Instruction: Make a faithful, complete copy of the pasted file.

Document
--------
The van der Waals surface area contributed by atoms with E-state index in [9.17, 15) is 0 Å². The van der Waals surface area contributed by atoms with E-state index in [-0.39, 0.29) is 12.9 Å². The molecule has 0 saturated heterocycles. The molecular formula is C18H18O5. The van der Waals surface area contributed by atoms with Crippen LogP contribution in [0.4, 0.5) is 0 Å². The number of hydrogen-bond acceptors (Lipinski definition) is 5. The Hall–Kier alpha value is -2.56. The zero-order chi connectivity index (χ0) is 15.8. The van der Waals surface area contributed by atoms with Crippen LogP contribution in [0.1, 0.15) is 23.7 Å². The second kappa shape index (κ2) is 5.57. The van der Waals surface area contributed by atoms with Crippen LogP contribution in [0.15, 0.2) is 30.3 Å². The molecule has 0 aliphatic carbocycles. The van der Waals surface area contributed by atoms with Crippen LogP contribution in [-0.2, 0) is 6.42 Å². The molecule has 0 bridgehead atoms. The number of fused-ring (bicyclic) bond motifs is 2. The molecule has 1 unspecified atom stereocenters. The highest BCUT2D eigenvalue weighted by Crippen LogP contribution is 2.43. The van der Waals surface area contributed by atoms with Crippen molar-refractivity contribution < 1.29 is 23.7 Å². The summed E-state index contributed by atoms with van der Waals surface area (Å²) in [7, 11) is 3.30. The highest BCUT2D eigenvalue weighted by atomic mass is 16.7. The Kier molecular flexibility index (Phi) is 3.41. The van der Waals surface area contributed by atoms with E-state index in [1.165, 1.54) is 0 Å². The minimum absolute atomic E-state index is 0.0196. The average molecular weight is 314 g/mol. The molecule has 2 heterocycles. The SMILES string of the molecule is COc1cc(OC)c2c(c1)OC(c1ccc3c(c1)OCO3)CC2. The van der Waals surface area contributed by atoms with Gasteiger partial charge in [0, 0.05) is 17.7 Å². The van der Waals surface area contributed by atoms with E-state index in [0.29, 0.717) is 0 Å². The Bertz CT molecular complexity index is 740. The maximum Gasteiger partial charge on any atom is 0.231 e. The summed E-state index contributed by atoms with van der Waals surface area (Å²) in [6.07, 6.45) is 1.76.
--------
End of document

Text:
The van der Waals surface area contributed by atoms with E-state index in [9.17, 15) is 0 Å². The van der Waals surface area contributed by atoms with E-state index in [-0.39, 0.29) is 12.9 Å². The molecule has 0 saturated heterocycles. The molecular formula is C18H18O5. The van der Waals surface area contributed by atoms with Crippen LogP contribution in [0.4, 0.5) is 0 Å². The number of hydrogen-bond acceptors (Lipinski definition) is 5. The Hall–Kier alpha value is -2.56. The zero-order chi connectivity index (χ0) is 15.8. The van der Waals surface area contributed by atoms with Crippen LogP contribution in [0.1, 0.15) is 23.7 Å². The second kappa shape index (κ2) is 5.57. The van der Waals surface area contributed by atoms with Crippen LogP contribution in [0.15, 0.2) is 30.3 Å². The molecule has 0 aliphatic carbocycles. The van der Waals surface area contributed by atoms with Crippen LogP contribution in [-0.2, 0) is 6.42 Å². The molecule has 0 bridgehead atoms. The number of fused-ring (bicyclic) bond motifs is 2. The molecule has 1 unspecified atom stereocenters. The highest BCUT2D eigenvalue weighted by Crippen LogP contribution is 2.43. The van der Waals surface area contributed by atoms with Crippen molar-refractivity contribution < 1.29 is 23.7 Å². The summed E-state index contributed by atoms with van der Waals surface area (Å²) in [7, 11) is 3.30. The highest BCUT2D eigenvalue weighted by atomic mass is 16.7. The Kier molecular flexibility index (Phi) is 3.41. The van der Waals surface area contributed by atoms with E-state index in [1.165, 1.54) is 0 Å². The minimum absolute atomic E-state index is 0.0196. The average molecular weight is 314 g/mol. The molecule has 2 heterocycles. The SMILES string of the molecule is COc1cc(OC)c2c(c1)OC(c1ccc3c(c1)OCO3)CC2. The van der Waals surface area contributed by atoms with Gasteiger partial charge in [0, 0.05) is 17.7 Å². The van der Waals surface area contributed by atoms with E-state index in [0.29, 0.717) is 0 Å². The Bertz CT molecular complexity index is 740. The maximum Gasteiger partial charge on any atom is 0.231 e. The summed E-state index contributed by atoms with van der Waals surface area (Å²) in [6.07, 6.45) is 1.76.